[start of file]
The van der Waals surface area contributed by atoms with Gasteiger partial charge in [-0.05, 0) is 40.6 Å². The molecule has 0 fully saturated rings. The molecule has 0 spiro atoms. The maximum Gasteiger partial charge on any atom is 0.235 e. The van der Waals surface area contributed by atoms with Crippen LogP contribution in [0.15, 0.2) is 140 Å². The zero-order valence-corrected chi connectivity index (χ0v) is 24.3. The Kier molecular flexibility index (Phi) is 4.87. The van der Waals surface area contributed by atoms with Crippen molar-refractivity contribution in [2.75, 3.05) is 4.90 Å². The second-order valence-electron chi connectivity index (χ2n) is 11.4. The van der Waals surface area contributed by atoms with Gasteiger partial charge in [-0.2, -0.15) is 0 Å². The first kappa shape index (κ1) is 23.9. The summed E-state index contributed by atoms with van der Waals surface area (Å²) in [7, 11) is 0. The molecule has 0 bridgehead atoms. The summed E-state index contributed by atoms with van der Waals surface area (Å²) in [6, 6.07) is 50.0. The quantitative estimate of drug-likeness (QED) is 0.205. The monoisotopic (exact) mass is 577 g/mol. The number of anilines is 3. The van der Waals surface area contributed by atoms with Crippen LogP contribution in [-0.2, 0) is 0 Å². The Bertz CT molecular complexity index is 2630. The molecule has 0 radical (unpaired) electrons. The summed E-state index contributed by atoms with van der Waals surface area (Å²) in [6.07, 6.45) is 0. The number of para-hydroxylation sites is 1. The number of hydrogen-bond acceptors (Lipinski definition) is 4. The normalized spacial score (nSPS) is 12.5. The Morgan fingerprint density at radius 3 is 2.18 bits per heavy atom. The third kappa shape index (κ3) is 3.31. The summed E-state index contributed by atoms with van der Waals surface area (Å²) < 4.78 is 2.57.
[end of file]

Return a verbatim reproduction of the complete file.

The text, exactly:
The van der Waals surface area contributed by atoms with Gasteiger partial charge in [-0.05, 0) is 40.6 Å². The molecule has 0 fully saturated rings. The molecule has 0 spiro atoms. The maximum Gasteiger partial charge on any atom is 0.235 e. The van der Waals surface area contributed by atoms with Crippen LogP contribution in [0.15, 0.2) is 140 Å². The zero-order valence-corrected chi connectivity index (χ0v) is 24.3. The Kier molecular flexibility index (Phi) is 4.87. The van der Waals surface area contributed by atoms with Crippen molar-refractivity contribution in [2.75, 3.05) is 4.90 Å². The second-order valence-electron chi connectivity index (χ2n) is 11.4. The van der Waals surface area contributed by atoms with Gasteiger partial charge in [-0.2, -0.15) is 0 Å². The first kappa shape index (κ1) is 23.9. The summed E-state index contributed by atoms with van der Waals surface area (Å²) in [7, 11) is 0. The molecule has 0 bridgehead atoms. The summed E-state index contributed by atoms with van der Waals surface area (Å²) in [6, 6.07) is 50.0. The quantitative estimate of drug-likeness (QED) is 0.205. The monoisotopic (exact) mass is 577 g/mol. The number of anilines is 3. The van der Waals surface area contributed by atoms with Crippen LogP contribution in [-0.2, 0) is 0 Å². The Bertz CT molecular complexity index is 2630. The molecule has 0 radical (unpaired) electrons. The summed E-state index contributed by atoms with van der Waals surface area (Å²) in [6.07, 6.45) is 0. The number of para-hydroxylation sites is 1. The number of hydrogen-bond acceptors (Lipinski definition) is 4. The normalized spacial score (nSPS) is 12.5. The Morgan fingerprint density at radius 3 is 2.18 bits per heavy atom. The third kappa shape index (κ3) is 3.31. The summed E-state index contributed by atoms with van der Waals surface area (Å²) < 4.78 is 2.57.